I can mark time by my daughter on that swing in the elm tree. In the summer, she swings in shorts and bare feet while taking a break from her lemonade stand; in autumn, my heart catches in my throat as she reaches for that one leaf that has caught her eye: it’s yellow and red with the first hints of fall and it’s beauty doesn’t escape her; in the winter, I bundle her up and she swings just until her cheeks are numb; in the spring she stretches to touch the new buds of life on the tree. It’s after each spring that my husband has to raise the swing higher because for some reason, her feet keep reaching the ground.

As she has gotten older, her love for that swing has never changed and she becomes braver and braver; the more she swings, the more her confidence grows. Now she likes to lean back as far as she can because it makes her tummy do flip-flops and makes her dizzy. Sometimes as that swing crests at its highest point, she lets go, for no other reason than because it’s fun.

Sometimes she swings with her friends. I am still the motor for this vehicle of adventure, but in these moments I become an outsider. My daughter and her friends whisper things I will never know as they swing. They laugh and smile in a world all their own.

Of course my daughter has had a few mishaps on the swing–a pinched finger, a scraped knee, and the occasional wounded pride, but it’s these times that I insist she get back on the swing just for a couple more pushes. Some days it takes a lot of coaxing, but she always gives in and always ends up smiling.

I love this swing. I love that I can push my daughter as high as she can go, even when it scares us both, and then she comes right back to me; we are connected in that moment.  I know one day she will lose interest in the swing and that one day she will no longer need my big pushes. It will be a sad day for me but I’m sure my daughter will be there to give me a push.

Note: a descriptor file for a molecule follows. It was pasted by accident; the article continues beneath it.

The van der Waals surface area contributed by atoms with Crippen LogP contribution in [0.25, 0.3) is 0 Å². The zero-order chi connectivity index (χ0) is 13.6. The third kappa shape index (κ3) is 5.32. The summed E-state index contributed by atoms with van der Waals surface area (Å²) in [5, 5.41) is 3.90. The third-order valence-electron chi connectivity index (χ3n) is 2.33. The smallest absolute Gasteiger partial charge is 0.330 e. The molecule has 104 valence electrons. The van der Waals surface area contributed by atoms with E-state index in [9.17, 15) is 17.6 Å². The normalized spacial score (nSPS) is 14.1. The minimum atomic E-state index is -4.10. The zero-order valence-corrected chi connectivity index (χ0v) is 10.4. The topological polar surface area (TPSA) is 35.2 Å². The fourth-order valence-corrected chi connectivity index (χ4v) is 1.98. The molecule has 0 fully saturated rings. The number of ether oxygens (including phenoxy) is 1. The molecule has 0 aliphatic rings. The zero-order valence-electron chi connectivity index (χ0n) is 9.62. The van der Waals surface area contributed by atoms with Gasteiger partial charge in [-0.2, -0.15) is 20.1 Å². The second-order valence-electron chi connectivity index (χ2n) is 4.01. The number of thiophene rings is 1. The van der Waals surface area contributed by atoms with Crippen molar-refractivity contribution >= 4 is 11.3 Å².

Dear PTA President

Dear PTA President,

I know you already have a pretty full plate with your career, taking care of your family and home while also planning the book fair, the fall carnival, Halloween parties, the coupon book fundraiser as well as the school clean-up project, but I have a grave concern that I hope you can assist with.

First, sorry about my cliché usage of ‘full-plate.’ I usually steer clear of that saying. A full plate. It sounds accusatory, like getting caught in the buffet line for the fifth time. Not that  that has ever happened to me. Or to you! You always look great. I saw you at yoga the other day; you didn’t see me, I take the spot in the back so no one can hear me swear during chaturanga. By the way, your ‘lifted half crow’ was a thing of beauty. I dislocated my shoulder on that one and made up a new pose: ‘fetal position of agony.’ But I digress.

I was recently informed that I am The Head Room Mom for my daughter’s class (I’m not sure if it needs to be capitalized but I want to show respect for the title). It is a position I accept with honor and I want you to know that I will not be irresponsible with the power laid before me. I know I am now part of a heritage of amazing Head Room Moms such as, Mom who crafted everything herself and made Pinterest look like a chump, Mom who worked for a major pet store and got each child in the class a puppy, and Mom who baked like a professional chef then lost it during the Valentine’s Day party and threw cake at the cardboard Cupid; (I know we usually don’t speak of her, but that red velvet cake she made was delicious. I hear she’s looking forward to baking again, once her therapist allows her around sharp objects.)

I can assure you I will make you proud as The Head Room Mom. I have already started planning an Arbor Day celebration that will surpass any other Arbor Day celebration you have seen.  I want to incorporate goats into this party somehow. I did a quick poll of the kids in my neighborhood and the results were unanimous: kids love goats. Of course I will need the form to get permission to bring goats into the classroom. Also, do you know where I can obtain six or seven medium-sized goats?